In lieu of a single aesthetic vision, Tsao describes his role as artistic director as follows: "I offer my vision of modern dance, which is freedom of expression. I'm not dictating style. Each company has a resident choreographer, and all the dancers are choreographers. The reason I was invited (to be the artistic director of all three companies) is not because they want the work of Willy Tsao. That's an American conception for a company to be created around one choreographer's work. We work with much more of a sense of collectivism. It's much easier for Chinese dancers to come together to both create individual work and submit to others' aesthetic values. The dancers are willing to rehearse and work hard for one another." Tsao sees this value as a core value of Chinese contemporary dance. It is less about a particular movement style and more about a willingness to glide in and out of the role of dancer and choreographer so that a company can work as a collective.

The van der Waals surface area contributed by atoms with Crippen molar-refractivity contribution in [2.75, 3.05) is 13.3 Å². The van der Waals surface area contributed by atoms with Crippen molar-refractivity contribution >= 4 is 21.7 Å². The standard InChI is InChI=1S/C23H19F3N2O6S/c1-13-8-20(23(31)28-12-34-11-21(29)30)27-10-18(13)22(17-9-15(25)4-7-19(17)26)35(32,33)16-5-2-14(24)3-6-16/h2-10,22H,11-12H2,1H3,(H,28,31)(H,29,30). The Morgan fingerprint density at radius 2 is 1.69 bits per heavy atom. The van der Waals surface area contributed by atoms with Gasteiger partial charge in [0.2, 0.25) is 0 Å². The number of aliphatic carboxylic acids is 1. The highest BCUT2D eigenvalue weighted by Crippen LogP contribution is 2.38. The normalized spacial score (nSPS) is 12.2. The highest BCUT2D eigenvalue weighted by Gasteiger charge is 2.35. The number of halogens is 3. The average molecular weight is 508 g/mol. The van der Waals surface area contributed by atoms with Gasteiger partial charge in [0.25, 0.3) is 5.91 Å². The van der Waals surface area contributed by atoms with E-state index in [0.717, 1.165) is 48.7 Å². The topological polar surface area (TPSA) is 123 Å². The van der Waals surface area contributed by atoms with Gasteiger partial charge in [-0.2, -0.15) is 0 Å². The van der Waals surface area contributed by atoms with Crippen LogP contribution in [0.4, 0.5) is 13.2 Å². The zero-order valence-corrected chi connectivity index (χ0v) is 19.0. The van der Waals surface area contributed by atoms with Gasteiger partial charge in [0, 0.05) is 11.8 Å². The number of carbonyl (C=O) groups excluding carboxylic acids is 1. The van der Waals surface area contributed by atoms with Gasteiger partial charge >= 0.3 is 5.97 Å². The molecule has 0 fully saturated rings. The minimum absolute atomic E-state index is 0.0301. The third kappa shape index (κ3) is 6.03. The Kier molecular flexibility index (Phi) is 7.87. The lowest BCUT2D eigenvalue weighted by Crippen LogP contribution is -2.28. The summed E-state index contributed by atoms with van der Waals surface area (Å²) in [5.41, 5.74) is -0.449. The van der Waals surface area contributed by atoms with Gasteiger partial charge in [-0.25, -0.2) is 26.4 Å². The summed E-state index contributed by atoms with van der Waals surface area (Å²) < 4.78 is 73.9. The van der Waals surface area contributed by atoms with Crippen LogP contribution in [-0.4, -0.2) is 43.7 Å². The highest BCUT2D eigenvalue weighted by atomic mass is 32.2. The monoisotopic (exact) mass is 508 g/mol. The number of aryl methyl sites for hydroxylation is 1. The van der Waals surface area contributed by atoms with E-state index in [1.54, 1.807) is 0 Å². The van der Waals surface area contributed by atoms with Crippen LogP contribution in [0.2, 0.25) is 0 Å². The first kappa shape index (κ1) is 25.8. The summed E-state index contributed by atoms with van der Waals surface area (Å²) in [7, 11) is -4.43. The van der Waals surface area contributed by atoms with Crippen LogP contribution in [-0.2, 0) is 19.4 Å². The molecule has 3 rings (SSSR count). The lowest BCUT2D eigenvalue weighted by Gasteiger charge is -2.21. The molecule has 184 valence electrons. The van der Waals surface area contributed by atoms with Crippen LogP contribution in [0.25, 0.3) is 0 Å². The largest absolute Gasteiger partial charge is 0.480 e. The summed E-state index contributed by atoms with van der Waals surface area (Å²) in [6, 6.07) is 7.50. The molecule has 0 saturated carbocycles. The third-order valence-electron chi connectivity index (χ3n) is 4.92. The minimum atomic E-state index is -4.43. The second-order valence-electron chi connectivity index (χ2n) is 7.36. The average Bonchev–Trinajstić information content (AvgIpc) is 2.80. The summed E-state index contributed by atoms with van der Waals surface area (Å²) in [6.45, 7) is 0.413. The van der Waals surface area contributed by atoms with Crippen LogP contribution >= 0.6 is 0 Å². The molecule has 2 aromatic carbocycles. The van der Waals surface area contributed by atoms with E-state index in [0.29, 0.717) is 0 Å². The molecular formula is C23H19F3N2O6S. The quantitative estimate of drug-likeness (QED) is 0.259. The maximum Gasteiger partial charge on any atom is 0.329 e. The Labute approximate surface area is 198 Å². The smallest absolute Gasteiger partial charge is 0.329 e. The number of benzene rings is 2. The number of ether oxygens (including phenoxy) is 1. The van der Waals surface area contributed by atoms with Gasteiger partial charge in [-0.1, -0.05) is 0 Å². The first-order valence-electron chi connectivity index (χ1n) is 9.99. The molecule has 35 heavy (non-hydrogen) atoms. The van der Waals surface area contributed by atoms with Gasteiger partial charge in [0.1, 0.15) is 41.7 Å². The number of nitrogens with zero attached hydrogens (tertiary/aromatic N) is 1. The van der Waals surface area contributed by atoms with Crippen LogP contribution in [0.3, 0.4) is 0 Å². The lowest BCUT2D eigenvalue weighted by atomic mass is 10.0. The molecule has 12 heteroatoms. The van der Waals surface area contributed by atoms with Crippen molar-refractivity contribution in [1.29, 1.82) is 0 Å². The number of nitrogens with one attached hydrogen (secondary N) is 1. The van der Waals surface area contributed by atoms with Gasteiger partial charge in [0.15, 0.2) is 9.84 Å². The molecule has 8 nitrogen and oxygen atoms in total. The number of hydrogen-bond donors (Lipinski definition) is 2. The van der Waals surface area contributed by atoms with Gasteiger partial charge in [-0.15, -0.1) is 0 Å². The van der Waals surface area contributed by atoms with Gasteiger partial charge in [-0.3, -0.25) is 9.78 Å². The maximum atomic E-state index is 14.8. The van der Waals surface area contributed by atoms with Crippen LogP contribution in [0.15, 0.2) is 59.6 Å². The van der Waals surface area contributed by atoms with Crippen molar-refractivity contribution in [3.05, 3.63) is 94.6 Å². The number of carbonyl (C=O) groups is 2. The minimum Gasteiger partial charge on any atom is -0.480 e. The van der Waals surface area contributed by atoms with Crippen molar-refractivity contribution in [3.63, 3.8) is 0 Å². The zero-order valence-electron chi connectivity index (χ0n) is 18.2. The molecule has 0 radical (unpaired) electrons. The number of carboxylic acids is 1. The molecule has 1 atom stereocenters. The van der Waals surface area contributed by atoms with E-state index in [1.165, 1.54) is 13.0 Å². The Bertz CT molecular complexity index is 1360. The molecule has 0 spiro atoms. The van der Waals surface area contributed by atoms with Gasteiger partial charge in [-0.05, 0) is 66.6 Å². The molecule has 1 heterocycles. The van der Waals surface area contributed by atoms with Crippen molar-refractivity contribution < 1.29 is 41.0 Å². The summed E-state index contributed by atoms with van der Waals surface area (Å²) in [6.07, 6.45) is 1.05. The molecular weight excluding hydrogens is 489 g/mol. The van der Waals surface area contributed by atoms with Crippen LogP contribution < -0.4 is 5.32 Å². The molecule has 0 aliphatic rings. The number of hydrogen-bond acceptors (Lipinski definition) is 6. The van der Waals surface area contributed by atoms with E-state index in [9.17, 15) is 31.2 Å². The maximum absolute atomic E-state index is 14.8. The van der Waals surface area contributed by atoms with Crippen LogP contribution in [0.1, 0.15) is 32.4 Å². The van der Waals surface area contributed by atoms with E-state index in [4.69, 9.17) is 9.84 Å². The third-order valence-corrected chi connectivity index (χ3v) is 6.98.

One result of a system that values the co-existence of many choreographers within a single company is that the programs presented may not seem cohesive. But to place a value judgment on this seeming lack of cohesion may be less important than understanding the factors that lead to a perception of it. Consider the endless combinations of life influences on these choreographers. Putting dance training aside for a moment, these individuals bring vastly different personal histories and experiences to the creative process. "365 Ways of Doing and Undoing Orientalism," for example, was created by three choreographers: Sang Jijia, Xing Liang and Willy Tsao. Sang Jijia was born in Tibet, sent to Beijing to study dance, and has spent significant time in recent years working with William Forsythe in Switzerland. Xing Liang studied dance from a young age, lived and worked in Beijing, then Guangzhou, then Hong Kong with stints abroad in the U.S. and Europe. Willy Tsao discovered modern dance as a young adult studying abroad in the United States. And these surface distinctions are only the beginning of the individual differences among these three artists. Their personal experiences arm them with unique perspectives regarding why and how to choreograph.